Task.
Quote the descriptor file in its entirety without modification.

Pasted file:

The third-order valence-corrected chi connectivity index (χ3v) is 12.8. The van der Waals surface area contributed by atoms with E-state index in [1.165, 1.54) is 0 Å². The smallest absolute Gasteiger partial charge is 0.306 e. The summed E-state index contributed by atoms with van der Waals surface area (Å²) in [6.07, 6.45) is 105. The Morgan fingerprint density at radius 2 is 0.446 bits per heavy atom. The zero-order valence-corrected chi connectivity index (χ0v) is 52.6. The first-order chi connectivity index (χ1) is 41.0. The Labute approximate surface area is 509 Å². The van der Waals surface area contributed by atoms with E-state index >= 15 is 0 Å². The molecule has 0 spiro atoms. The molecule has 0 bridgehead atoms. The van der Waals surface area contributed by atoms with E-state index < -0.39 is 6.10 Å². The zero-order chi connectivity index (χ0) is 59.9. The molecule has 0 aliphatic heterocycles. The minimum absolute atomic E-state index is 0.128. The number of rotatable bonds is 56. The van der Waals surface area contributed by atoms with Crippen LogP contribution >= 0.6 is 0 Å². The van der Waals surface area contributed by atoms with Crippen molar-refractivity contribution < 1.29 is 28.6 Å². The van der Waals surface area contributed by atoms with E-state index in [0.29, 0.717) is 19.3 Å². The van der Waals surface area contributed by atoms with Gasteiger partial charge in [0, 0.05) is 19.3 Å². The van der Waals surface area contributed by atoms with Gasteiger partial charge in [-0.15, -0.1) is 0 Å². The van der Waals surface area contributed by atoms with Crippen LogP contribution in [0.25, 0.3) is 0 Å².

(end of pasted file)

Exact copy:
The third-order valence-corrected chi connectivity index (χ3v) is 12.8. The van der Waals surface area contributed by atoms with E-state index in [1.165, 1.54) is 0 Å². The smallest absolute Gasteiger partial charge is 0.306 e. The summed E-state index contributed by atoms with van der Waals surface area (Å²) in [6.07, 6.45) is 105. The Morgan fingerprint density at radius 2 is 0.446 bits per heavy atom. The zero-order valence-corrected chi connectivity index (χ0v) is 52.6. The first-order chi connectivity index (χ1) is 41.0. The Labute approximate surface area is 509 Å². The van der Waals surface area contributed by atoms with E-state index >= 15 is 0 Å². The molecule has 0 spiro atoms. The molecule has 0 bridgehead atoms. The van der Waals surface area contributed by atoms with E-state index < -0.39 is 6.10 Å². The zero-order chi connectivity index (χ0) is 59.9. The molecule has 0 aliphatic heterocycles. The minimum absolute atomic E-state index is 0.128. The number of rotatable bonds is 56. The van der Waals surface area contributed by atoms with Crippen LogP contribution >= 0.6 is 0 Å². The van der Waals surface area contributed by atoms with Crippen molar-refractivity contribution < 1.29 is 28.6 Å². The van der Waals surface area contributed by atoms with E-state index in [0.29, 0.717) is 19.3 Å². The van der Waals surface area contributed by atoms with Gasteiger partial charge in [0, 0.05) is 19.3 Å². The van der Waals surface area contributed by atoms with Gasteiger partial charge in [-0.15, -0.1) is 0 Å². The van der Waals surface area contributed by atoms with Crippen LogP contribution in [0.25, 0.3) is 0 Å².